This building, I photographed because, although the style is consistent with late-Victorian commercial buildings, something in the proportions looked much later to me. It's a retail and office center owned by the local Hopi community. Sure enough, it was built in 1999 as part of the downtown revitalization effort. (The Skyscraper City post also has terrific photos of downtown Flagstaff, with a few facts on each.)

Where Smokey the Bear waits for the bus.
The bus shelters are pure Civilian Conservation Corps Rustic, which at this point is more a regional vernacular than an indication of actual age. I did take buses! Flagstaff has lovely pale blue hybrid-electric buses. I found myself a bus that went up a mountain through the woods and dropped me on Cedar Avenue at the location of Aunt Maude's Antiques. (More on that below.) When I was subsequently dithering on a traffic island because I hadn't quite thought through how I was getting back to downtown Flagstaff, the same driver spotted me and waved me to an actual bus stop. That kind of service is not to be found in Phoenix.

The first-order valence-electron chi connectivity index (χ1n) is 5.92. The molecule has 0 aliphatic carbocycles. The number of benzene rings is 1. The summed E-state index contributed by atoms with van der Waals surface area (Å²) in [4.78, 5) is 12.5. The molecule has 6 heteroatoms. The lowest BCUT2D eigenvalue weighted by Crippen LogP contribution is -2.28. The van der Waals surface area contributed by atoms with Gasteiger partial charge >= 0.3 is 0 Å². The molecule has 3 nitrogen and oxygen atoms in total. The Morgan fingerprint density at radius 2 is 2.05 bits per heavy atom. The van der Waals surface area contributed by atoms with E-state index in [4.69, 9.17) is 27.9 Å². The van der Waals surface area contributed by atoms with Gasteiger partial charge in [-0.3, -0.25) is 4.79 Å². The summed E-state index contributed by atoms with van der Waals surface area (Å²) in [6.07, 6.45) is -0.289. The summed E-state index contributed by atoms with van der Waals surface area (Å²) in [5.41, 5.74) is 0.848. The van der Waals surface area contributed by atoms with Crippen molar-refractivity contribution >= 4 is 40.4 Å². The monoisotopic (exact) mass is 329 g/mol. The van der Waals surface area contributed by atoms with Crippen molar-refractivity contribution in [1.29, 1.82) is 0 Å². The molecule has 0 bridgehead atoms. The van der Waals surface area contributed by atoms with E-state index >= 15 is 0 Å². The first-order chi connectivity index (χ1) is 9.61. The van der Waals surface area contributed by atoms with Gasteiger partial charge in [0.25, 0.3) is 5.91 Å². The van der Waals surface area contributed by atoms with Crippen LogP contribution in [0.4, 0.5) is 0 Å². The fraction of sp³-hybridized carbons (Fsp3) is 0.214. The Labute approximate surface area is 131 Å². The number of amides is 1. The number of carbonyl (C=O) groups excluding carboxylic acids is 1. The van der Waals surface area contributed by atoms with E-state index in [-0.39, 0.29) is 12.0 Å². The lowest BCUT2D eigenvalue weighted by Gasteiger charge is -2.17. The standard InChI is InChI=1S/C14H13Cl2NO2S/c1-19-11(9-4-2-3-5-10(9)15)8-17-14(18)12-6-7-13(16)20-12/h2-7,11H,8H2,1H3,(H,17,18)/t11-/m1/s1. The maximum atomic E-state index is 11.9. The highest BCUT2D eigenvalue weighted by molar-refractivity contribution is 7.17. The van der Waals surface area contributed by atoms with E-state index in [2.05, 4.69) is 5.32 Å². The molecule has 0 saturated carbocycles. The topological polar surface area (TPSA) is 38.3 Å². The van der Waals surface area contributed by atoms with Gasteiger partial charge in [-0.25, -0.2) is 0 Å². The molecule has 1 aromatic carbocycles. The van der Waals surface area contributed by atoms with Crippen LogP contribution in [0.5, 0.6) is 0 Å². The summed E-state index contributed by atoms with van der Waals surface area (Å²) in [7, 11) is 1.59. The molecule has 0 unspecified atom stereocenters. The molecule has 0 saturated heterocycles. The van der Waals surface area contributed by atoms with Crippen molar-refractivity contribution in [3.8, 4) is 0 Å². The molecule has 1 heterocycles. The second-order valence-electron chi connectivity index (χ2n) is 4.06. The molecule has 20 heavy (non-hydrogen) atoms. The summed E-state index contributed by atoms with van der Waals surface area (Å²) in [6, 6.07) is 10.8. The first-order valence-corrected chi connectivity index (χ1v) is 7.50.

Signs, signs, everywhere a sign.
This style of sign is surprisingly common in Flagstaff, though it's so aggressive that it really takes only three of them to be "surprisingly common." I think it's to be visible to drivers on Route 66.

The bungalow court it straddles turns out to be the Motel Dubeau, which answers the question of where I'm staying the next time I come to Flagstaff, since what I really want to do is stay overnight and either have a longer trip or take the Flagstaff-Sedona shuttle and see Sedona. (My homeward driver also revealed the secret of switching from a Flagstaff-Phoenix shuttle to a Phoenix-Prescott shuttle at Camp Verde, so there's that option, too.)

Three sausage types, no waiting.